Friday, January 29, 2010

Aftermath, and learning how to fish




Woodley, a great kid who went back to Israel with the team to get special treatment for a rare heart problem!
The duty free in port au prince.


I can't believe I am finally home.
It took about 2 days and 3 flights, but I am back in a place with running water and washing machines.
The first time I actually cried real tears during the trip is seeing all my new friends board their flight to Israel. I know it sounds odd, but I was so busy and excited during the mission, I didn't have a moment to reflect on the horrors I saw and the heartbreaking stories I heard. I guess saying goodbye was an excuse for all the tears to come out.

ever since I got home everyone keeps asking me "how was it?"and my initial reaction, although not very politically correct, is: "fun"! Of course I don't mean any disrespect, but I was lucky enough to be in a very unique place, one where people come to heal and little miracles happen. In addition, I was in the company of some of the most noble, kindest and talented people I have ever met. From the EMT's to the doctors, from the kitchen staff to the electricians - everyone was so professional and rarely stopped smiling. It really made me proud to be Israeli, and even more than that - restored my faith in humans even if just for a little while.

I believe it will take a few weeks till everything sinks in, and maybe a few nights from now I will wake up in a cold sweat with horrible images in my mind. As for now, i am mostly feeling a mixture of pride, excitement and fatigue and the only thing that woke me up is the cat snoring (true story). In conclusion, it is easy to say this from the comfort of my own home, but I am thrilled to have taken part in this mission and don't regret any moment. Even though my job was to work with the press and not to heal, i feel a huge sense of accomplishment in just being part of the whole experience. In today's world it is a little old fashioned to feel proud of your country and to want so much to belong to a group of individuals who are not serving themselves. In that case, call me the most old fashioned gal in the world!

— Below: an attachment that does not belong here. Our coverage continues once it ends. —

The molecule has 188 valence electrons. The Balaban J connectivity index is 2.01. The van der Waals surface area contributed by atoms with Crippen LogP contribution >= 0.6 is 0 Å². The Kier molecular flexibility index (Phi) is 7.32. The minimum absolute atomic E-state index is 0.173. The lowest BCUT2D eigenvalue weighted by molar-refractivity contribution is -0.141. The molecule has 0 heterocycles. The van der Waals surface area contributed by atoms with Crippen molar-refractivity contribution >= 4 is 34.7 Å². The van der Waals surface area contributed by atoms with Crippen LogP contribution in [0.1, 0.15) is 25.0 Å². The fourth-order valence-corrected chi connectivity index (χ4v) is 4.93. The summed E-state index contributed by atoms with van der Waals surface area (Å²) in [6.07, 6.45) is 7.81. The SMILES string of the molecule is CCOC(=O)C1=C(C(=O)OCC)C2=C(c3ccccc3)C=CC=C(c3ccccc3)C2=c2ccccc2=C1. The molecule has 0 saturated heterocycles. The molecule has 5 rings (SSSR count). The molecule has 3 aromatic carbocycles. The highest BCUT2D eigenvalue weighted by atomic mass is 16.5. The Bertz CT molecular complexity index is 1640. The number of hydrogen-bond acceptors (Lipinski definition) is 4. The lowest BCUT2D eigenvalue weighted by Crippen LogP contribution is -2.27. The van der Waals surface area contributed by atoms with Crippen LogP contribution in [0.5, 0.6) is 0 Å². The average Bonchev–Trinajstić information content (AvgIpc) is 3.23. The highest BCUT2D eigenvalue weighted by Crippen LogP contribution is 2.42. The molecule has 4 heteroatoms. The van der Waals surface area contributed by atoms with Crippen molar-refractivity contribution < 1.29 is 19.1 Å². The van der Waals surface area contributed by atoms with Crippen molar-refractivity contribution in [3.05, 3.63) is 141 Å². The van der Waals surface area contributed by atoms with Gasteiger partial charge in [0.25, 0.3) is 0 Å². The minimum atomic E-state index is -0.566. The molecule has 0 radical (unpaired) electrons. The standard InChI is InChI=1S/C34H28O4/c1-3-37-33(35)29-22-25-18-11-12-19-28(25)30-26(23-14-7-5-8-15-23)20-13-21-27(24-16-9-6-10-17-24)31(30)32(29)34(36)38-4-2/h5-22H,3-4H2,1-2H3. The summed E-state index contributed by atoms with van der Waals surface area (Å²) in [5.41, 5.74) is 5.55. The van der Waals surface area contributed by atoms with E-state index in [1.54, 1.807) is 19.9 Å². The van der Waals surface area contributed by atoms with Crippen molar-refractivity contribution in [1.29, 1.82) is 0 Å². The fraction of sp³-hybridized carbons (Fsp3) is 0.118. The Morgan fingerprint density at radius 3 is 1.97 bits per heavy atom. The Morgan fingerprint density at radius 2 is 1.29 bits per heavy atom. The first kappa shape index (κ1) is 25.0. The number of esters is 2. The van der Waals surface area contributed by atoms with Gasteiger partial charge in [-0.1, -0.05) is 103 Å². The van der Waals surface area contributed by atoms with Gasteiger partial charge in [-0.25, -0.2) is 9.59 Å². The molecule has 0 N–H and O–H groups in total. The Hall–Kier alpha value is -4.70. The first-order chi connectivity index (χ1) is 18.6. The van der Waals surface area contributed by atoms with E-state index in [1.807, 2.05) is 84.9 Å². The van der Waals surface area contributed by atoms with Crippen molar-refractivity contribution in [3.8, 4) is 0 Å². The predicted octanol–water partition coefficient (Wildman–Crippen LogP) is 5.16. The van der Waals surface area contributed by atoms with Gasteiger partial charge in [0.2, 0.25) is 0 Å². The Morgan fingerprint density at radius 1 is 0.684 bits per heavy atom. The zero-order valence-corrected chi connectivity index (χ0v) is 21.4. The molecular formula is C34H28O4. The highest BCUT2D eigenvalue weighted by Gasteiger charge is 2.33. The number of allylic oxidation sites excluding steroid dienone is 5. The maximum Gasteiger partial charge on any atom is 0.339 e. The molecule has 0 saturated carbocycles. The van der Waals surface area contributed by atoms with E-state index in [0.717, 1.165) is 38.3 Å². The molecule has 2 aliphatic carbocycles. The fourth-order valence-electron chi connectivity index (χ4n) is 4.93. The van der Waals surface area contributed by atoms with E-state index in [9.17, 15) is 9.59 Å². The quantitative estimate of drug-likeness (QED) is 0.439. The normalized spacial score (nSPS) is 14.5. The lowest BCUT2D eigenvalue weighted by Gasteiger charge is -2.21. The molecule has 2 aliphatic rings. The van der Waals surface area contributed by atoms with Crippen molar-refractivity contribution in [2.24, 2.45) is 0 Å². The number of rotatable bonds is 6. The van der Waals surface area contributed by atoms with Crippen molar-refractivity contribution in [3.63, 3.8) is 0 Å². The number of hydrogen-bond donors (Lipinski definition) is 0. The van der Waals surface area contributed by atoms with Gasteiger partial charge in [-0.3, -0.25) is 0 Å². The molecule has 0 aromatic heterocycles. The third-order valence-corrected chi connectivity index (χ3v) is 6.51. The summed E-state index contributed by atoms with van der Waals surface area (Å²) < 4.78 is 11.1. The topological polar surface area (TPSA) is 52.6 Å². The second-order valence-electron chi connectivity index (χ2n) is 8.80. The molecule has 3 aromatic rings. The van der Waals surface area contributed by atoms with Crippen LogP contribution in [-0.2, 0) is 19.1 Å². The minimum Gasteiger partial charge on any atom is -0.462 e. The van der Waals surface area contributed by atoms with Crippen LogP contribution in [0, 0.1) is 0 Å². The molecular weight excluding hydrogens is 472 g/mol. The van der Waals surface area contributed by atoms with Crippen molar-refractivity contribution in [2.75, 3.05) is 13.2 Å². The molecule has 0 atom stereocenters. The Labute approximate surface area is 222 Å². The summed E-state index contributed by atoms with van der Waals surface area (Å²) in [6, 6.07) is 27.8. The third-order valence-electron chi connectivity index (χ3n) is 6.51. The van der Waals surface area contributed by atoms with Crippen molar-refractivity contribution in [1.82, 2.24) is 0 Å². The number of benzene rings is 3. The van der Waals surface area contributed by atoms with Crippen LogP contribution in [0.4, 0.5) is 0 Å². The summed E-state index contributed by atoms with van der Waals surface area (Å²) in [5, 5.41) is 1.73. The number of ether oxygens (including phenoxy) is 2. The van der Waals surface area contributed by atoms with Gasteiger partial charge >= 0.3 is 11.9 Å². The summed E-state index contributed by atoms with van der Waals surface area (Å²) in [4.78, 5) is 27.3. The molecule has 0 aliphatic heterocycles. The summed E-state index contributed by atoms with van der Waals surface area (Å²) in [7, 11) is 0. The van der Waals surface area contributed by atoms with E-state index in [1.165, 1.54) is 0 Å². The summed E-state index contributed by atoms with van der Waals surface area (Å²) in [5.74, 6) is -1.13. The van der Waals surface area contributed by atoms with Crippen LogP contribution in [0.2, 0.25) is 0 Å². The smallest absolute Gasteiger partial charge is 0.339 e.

Two afterthoughts:

in my short time in Haiti, I learned a little about 3rd world countries. The situation in Haiti was terrible before the earthquake, and will probably continue to be terrible when the world will find something else to talk about. The country has a history of shady leadership and dependence on charity, and when you travel around you rarely see farms stores or factories, but you do see tons of lottery booths and western unions. I can only hope that the world will help Haiti not just by giving out food and medicine, but by helping grow their own food and build their own hospitals. We as Israelis did what we do best - we set up quickly and used our advantage as excellent first responders. We could not do this for long, and hopefully larger countries like the US and Canada will help the Haitian people rebuild their society, not back to what it was before the earthquake, but beyond. I hope the world will help the Haitian learn how to fish....

the second thing is something that I figure everyone should be aware of. Every night in Haiti I would go on youtube, click "Israel Haiti" and follow the stories of the reporters who came to visit the hospital. As time went by, these two words brought up horrible and saddening videos, mostly accusing Israel of organ harvesting, trying to steal Haitian children, exploiting Haiti for PR and so on...These where not just coming from your average left wing or right wing psychos, but from respectable papers in Arab countries and Europe. It is beyond me how people can take such a positive situation and put such a disgusting and negative spin on it. Can Israel never win? I can only offer my own personal experiences - the stories of the nurses who slept two hours a night, the paramedics who gave blood to help children they never met, and the surgeons who performed 20 operations a day in a tent with a temperature of 100 degrees. and you know what? If all these hard working people put their lives on the line for PR's sake - so be it. The casualties of this "Zionist PR campaign" were the 1,111 patients treated at our hospital and the 15 babies born.

Will update more from home front :)

xo



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